Plitvice Lakes, Croatia 🇭🇷
Murray Smith
1

Pula, Croatia 🇭🇷

Murlayna Travel: Yerp 2016

Tuesday, August 16

That morning we left our newfound favorite apartment and set off for the far west coast, passing through Croatia’s elbow pit, Rijeka. To pass the time we threw on a random episode of This American Life. It’s theme was “How to get your money’s worth” which proved itself highly applicable given our constant travelers-budget woes (not to mention my apparently-intrinsic Scottish cheapness). It was engrossing although not nearly as thought provoking as our previous podcast. Whatever, it definitely worked to make the time pass quickly. Soon after it ended we opted to pull into some small beachside town for a swim and some lunch. (Actually we made a stop earlier and took the photo below, but ended up skipping on since it was too busy for our tastes.)

The place we accidentally did choose was a rocky kind of trailer park marina filled with families, mostly Italian. We took the footpath that wrapped around the cove and discovered halfway through the infamous FKK markings, which we’d previously learnt meant Nudist Beach. This was indeed such a place; in fact it was the best attended such place I’d ever seen. We walked past bay after bay of spots but all were claimed by rotund, saggy, leathered hides. Unsuccessful, we doubled back and settled on our plan B spot which was just around the bend back towards the normal beach. We began setting up camp next to a lone sunbather but our presence must have scared this introvert off as she soon packed up and left.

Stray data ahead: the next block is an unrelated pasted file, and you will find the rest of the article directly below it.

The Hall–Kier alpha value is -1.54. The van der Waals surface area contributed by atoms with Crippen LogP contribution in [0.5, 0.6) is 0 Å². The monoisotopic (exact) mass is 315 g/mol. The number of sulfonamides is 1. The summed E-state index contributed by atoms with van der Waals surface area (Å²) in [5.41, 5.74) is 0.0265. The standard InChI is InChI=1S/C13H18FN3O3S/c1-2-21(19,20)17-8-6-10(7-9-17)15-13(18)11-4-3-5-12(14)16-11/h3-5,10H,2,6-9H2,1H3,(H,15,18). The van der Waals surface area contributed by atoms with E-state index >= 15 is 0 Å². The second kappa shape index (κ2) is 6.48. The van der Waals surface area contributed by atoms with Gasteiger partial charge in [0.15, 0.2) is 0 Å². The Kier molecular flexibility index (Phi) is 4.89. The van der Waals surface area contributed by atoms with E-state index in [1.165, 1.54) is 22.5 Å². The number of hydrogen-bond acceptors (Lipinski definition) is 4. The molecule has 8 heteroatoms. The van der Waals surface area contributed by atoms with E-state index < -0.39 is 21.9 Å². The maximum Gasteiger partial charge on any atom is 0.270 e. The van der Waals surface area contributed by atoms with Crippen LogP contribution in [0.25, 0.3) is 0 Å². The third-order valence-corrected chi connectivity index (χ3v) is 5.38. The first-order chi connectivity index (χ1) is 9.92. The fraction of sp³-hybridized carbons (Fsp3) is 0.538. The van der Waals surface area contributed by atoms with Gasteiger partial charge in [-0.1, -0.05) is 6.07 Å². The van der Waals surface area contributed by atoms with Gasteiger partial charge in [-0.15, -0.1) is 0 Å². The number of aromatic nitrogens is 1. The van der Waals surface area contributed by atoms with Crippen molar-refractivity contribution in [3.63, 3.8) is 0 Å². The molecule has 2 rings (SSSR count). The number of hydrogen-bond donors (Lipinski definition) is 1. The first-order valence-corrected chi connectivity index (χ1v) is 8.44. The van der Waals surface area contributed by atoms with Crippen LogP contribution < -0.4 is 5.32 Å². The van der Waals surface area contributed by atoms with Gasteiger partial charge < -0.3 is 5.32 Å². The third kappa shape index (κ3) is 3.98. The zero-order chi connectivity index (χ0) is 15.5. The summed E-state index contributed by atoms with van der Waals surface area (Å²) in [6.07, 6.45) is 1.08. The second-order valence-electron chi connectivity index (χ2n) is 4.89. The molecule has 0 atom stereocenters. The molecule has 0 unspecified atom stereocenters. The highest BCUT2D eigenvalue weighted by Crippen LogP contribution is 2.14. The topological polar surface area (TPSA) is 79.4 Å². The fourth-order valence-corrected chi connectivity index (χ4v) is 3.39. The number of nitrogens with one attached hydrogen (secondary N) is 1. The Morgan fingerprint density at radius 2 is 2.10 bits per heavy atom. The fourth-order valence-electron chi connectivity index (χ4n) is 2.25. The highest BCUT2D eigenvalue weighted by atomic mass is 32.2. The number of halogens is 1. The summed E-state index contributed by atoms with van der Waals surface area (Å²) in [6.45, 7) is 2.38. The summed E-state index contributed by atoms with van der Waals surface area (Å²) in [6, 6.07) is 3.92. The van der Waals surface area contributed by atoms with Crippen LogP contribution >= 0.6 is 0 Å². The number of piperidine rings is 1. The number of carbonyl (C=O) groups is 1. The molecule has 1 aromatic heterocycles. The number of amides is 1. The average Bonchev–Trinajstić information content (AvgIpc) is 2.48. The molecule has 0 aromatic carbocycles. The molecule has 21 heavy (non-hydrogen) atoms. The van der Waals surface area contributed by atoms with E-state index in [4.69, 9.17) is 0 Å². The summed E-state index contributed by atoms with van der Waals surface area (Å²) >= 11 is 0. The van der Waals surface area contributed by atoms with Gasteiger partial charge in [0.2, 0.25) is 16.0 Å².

We took her optimal spot instead of our own, and began by devouring our picnic lunch. Since it was still fairly secluded, I decided to make my own nude beach and enjoyed the rest of the afternoon au naturelle like our neighbours. We tanned for what must have been over an hour with intermittent jumps off the various cliffs surrounding us. When we became sun saturated, we hit the old dusty trail again.

By this time I’d noticed my right ear was ringing and figured I’d likely got some salt water stuck in it, which I knew from previous experience could lead to a nasty ear infection. After we rounded the gigantic ship-building cranes and equivalently massive ‘diving ladders’ near Rijeka (these were two telephone posts anchored/suspended at 45° with rungs between and a plank at the peak, likely some 20–30m above the water), we pulled into a smaller village — basically Rijeka’s Niagara-on-the-Lake — where we ducked into the nearest pharmacy for some ear drops. The lady gave me an ear spray, which at the time I accepted but later realized shortly after didn’t contain the antibiotics I needed. Nevertheless we strolled down to the waterfront passing several grand hotels and expensive-looking yacht clubs. We cavorted about a beautiful park on the way back up before stopping for a gelato (and a bathroom break) just as a summer shower began.

Driving out the rain and up into to hills for the rest of the trip, we were treated to picturesque vistas of the distant fog-engulfed island hills — it looked like the stuff of desktop wallpapers (too bad we didn’t think to take any photos).